Liver surgery

Specialty of Surgery

What is liver surgery?

The liver is the organ that is responsible for:

  • Producing bile which helps the body to absorb fats and cholesterol.
  • Removing toxins and bacteria from the blood.
  • Processing hormones, nutrients and medication.
  • Fighting infection

Liver surgery is the group of surgical procedures used to treat various liver problems, such as:

  • Cirrhosis
  • Liver cancer
  • Hepatitis B and C
  • Alcohol-related liver disease (ARLD)

The main type of liver surgery is called a hepatectomy which involves the removal of part or all of the liver. This procedure is also known as a liver resection. If the whole liver is removed, then it is replaced with a healthy one – this is known as a liver transplant.

Why would you have liver surgery?

You would require a liver resection or transplant if your liver was partially damaged, or it can no longer perform its normal functions. Other treatment options would have been tried already, as surgery is needed when the underlying condition for liver problems can no longer be controlled non-surgically.

If just part of your liver is damaged, for example because of cancer, then just part of the liver can be removed surgically, leaving the healthy part of the liver intact.

If the patient suffers from liver failure, then a transplant is required, and without one long-term survival is not possible, as unlike other organs such as the kidneys, there is no machine or device (a dialysis machine) that can replicate the functions of what the liver does.

What does it involve?

A partial liver resection is performed under general anaesthetic and can take between two to five hours. This procedure is mostly carried out to treat either liver cancer or colorectal cancer. It is often performed alongside other treatments such as chemotherapy or radiation therapy. A resection can only be carried out if there are no major blood vessels compromised in the section that needs to be removed. Providing you do not suffer from other liver problems, such as cirrhosis, then the liver can recover and grow back.

A liver transplant involves the removal of the whole liver. The replacement liver must come from a donor that has a liver that is a close match to one’s own and come either from a deceased donor, or from a living donor (in which case the living donor has a section of their liver surgically removed and it is this section that is used to treat the transplant patient).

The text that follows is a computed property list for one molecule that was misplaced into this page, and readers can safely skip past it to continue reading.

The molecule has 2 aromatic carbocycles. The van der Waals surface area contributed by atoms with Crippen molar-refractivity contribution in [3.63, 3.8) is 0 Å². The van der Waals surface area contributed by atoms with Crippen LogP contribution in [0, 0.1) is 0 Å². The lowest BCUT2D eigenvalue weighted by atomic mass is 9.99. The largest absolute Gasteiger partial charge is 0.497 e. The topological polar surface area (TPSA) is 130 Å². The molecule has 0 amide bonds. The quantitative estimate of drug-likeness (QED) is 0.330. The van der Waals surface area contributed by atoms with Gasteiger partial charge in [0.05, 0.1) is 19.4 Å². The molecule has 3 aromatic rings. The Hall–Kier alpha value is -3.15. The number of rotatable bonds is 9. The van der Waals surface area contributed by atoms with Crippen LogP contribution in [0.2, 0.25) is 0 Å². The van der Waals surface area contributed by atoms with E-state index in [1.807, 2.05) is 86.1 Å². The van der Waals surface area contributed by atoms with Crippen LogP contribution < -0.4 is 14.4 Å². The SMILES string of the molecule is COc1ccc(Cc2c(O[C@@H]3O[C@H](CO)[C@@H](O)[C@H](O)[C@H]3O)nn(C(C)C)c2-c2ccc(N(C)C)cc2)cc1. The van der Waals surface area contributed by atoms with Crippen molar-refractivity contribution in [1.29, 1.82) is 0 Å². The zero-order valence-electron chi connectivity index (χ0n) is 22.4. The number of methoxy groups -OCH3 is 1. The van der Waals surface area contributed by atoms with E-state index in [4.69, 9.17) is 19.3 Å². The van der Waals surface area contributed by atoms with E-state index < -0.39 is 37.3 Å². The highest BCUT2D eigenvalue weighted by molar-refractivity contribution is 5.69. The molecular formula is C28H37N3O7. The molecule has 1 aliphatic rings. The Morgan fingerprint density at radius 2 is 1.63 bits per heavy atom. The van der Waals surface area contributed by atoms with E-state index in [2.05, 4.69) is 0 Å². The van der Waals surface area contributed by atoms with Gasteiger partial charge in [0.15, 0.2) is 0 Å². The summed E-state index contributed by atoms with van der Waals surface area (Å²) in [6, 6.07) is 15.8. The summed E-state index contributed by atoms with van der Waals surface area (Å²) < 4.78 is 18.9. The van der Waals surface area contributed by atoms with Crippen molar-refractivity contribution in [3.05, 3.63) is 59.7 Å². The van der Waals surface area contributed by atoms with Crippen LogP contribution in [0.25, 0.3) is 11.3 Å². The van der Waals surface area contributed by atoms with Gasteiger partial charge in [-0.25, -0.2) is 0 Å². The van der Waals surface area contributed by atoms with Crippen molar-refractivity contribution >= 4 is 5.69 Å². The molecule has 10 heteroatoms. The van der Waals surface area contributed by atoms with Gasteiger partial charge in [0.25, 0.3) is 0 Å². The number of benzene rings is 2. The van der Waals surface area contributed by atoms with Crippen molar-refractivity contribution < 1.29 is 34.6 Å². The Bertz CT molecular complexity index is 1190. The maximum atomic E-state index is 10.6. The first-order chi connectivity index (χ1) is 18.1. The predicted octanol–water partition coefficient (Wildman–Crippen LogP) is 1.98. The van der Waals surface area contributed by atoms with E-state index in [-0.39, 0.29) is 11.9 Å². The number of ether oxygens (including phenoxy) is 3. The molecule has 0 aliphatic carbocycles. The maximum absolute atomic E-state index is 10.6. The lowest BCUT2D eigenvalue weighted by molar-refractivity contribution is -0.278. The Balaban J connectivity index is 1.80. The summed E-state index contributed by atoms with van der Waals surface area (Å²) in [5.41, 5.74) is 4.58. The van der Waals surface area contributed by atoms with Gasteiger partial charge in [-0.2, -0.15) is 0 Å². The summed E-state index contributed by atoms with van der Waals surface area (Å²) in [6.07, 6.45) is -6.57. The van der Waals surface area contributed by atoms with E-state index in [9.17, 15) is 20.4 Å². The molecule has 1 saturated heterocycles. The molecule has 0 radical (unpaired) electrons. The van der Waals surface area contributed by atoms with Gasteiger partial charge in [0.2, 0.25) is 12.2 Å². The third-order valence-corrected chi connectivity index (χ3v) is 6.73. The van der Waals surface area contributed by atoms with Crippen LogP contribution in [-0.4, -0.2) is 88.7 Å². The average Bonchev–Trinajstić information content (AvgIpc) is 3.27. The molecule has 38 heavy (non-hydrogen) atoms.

How to prepare for it

If you require a liver transplant, it involves being placed on a waiting list, as there are more in need of a liver transplant than there are livers available. The waiting list is ordered in terms of priority. Most people on the waiting list are able to stay at home until a viable liver becomes available. When preparing for a liver transplant or resection it is important to be as healthy as possible, adopting a balanced diet, taking regular exercise and not drinking or smoking. It is important to be prepared at short notice for surgery.

Post-operative care

After a live transplant, there will be some time spent in an intensive care unit (ICU), where a ventilator machine will help you breathe. A stomach entering your nose and stomach will provide fluid and nutrients which are removed after a few days. Painkillers will also be administered. You can expect to leave the hospital after two weeks, after which you return home, but have regular check-ups to ensure the body is not rejecting the new liver.

After a liver resection, patients are generally well enough to leave the hospital within two weeks of the procedure, and recovery time depends on how much of your liver was removed, but does take a number of months.

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